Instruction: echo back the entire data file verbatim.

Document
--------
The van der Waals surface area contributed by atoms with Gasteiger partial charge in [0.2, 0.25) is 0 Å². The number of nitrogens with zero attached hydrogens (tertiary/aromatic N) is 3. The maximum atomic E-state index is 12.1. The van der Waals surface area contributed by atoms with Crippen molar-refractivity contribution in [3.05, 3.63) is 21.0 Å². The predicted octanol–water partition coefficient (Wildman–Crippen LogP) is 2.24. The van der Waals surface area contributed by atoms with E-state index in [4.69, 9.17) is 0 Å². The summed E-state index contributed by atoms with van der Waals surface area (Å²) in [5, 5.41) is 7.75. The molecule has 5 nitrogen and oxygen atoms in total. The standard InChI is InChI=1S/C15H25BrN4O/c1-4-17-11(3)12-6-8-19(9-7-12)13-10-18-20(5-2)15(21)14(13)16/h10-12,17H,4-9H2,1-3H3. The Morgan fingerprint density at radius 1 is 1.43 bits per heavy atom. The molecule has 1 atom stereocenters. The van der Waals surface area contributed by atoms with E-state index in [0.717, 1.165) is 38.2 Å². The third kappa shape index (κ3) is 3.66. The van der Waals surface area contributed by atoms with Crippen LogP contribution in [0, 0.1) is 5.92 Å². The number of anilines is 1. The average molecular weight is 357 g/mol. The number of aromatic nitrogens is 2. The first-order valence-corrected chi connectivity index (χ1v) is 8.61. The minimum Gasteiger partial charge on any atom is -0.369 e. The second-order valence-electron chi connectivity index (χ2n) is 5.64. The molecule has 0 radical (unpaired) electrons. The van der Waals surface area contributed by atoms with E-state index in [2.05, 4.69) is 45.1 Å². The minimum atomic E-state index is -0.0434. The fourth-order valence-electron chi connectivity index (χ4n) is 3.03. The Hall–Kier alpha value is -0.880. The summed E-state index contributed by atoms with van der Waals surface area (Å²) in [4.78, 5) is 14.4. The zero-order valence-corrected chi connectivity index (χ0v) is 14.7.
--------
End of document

The van der Waals surface area contributed by atoms with Gasteiger partial charge in [0.2, 0.25) is 0 Å². The number of nitrogens with zero attached hydrogens (tertiary/aromatic N) is 3. The maximum atomic E-state index is 12.1. The van der Waals surface area contributed by atoms with Crippen molar-refractivity contribution in [3.05, 3.63) is 21.0 Å². The predicted octanol–water partition coefficient (Wildman–Crippen LogP) is 2.24. The van der Waals surface area contributed by atoms with E-state index in [4.69, 9.17) is 0 Å². The summed E-state index contributed by atoms with van der Waals surface area (Å²) in [5, 5.41) is 7.75. The molecule has 5 nitrogen and oxygen atoms in total. The standard InChI is InChI=1S/C15H25BrN4O/c1-4-17-11(3)12-6-8-19(9-7-12)13-10-18-20(5-2)15(21)14(13)16/h10-12,17H,4-9H2,1-3H3. The Morgan fingerprint density at radius 1 is 1.43 bits per heavy atom. The molecule has 1 atom stereocenters. The van der Waals surface area contributed by atoms with E-state index in [0.717, 1.165) is 38.2 Å². The third kappa shape index (κ3) is 3.66. The van der Waals surface area contributed by atoms with Crippen LogP contribution in [0, 0.1) is 5.92 Å². The number of anilines is 1. The average molecular weight is 357 g/mol. The number of aromatic nitrogens is 2. The first-order valence-corrected chi connectivity index (χ1v) is 8.61. The minimum Gasteiger partial charge on any atom is -0.369 e. The second-order valence-electron chi connectivity index (χ2n) is 5.64. The molecule has 0 radical (unpaired) electrons. The van der Waals surface area contributed by atoms with E-state index in [2.05, 4.69) is 45.1 Å². The minimum atomic E-state index is -0.0434. The fourth-order valence-electron chi connectivity index (χ4n) is 3.03. The Hall–Kier alpha value is -0.880. The summed E-state index contributed by atoms with van der Waals surface area (Å²) in [4.78, 5) is 14.4. The zero-order valence-corrected chi connectivity index (χ0v) is 14.7.